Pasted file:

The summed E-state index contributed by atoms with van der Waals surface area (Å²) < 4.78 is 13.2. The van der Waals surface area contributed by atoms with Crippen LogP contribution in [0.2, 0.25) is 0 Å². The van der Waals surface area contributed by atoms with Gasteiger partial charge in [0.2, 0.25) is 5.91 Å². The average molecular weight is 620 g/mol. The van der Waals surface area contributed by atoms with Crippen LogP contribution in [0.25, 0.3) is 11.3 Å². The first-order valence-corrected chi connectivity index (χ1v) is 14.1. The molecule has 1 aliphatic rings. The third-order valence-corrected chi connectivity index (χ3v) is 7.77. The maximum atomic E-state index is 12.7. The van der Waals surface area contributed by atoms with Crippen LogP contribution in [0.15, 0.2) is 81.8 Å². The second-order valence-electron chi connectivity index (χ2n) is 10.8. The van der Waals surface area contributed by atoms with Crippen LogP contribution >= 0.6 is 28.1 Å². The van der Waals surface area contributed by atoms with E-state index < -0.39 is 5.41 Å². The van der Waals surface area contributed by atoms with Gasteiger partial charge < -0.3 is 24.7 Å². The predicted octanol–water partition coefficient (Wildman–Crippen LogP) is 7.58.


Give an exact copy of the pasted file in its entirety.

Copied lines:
The summed E-state index contributed by atoms with van der Waals surface area (Å²) < 4.78 is 13.2. The van der Waals surface area contributed by atoms with Crippen LogP contribution in [0.2, 0.25) is 0 Å². The van der Waals surface area contributed by atoms with Gasteiger partial charge in [0.2, 0.25) is 5.91 Å². The average molecular weight is 620 g/mol. The van der Waals surface area contributed by atoms with Crippen LogP contribution in [0.25, 0.3) is 11.3 Å². The first-order valence-corrected chi connectivity index (χ1v) is 14.1. The molecule has 1 aliphatic rings. The third-order valence-corrected chi connectivity index (χ3v) is 7.77. The maximum atomic E-state index is 12.7. The van der Waals surface area contributed by atoms with Crippen LogP contribution in [0.15, 0.2) is 81.8 Å². The second-order valence-electron chi connectivity index (χ2n) is 10.8. The van der Waals surface area contributed by atoms with Crippen LogP contribution >= 0.6 is 28.1 Å². The van der Waals surface area contributed by atoms with E-state index < -0.39 is 5.41 Å². The van der Waals surface area contributed by atoms with Gasteiger partial charge < -0.3 is 24.7 Å². The predicted octanol–water partition coefficient (Wildman–Crippen LogP) is 7.58.